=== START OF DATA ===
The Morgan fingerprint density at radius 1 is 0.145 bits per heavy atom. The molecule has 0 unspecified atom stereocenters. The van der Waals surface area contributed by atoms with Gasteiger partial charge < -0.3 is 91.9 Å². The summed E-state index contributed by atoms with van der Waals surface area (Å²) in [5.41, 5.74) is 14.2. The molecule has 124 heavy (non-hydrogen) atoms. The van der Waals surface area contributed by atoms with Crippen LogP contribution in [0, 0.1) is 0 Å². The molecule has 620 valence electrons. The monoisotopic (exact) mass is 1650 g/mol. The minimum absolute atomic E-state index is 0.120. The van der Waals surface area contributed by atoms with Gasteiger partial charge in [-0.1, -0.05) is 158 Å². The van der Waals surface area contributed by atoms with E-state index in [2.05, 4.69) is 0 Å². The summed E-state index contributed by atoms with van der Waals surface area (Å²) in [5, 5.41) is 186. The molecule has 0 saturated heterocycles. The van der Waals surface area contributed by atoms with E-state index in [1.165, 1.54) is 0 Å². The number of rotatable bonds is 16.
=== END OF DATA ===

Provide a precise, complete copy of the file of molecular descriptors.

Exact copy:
The Morgan fingerprint density at radius 1 is 0.145 bits per heavy atom. The molecule has 0 unspecified atom stereocenters. The van der Waals surface area contributed by atoms with Gasteiger partial charge < -0.3 is 91.9 Å². The summed E-state index contributed by atoms with van der Waals surface area (Å²) in [5.41, 5.74) is 14.2. The molecule has 124 heavy (non-hydrogen) atoms. The van der Waals surface area contributed by atoms with Crippen LogP contribution in [0, 0.1) is 0 Å². The molecule has 620 valence electrons. The monoisotopic (exact) mass is 1650 g/mol. The minimum absolute atomic E-state index is 0.120. The van der Waals surface area contributed by atoms with Gasteiger partial charge in [-0.1, -0.05) is 158 Å². The van der Waals surface area contributed by atoms with E-state index in [2.05, 4.69) is 0 Å². The summed E-state index contributed by atoms with van der Waals surface area (Å²) in [5, 5.41) is 186. The molecule has 0 saturated heterocycles. The van der Waals surface area contributed by atoms with E-state index in [1.165, 1.54) is 0 Å². The number of rotatable bonds is 16.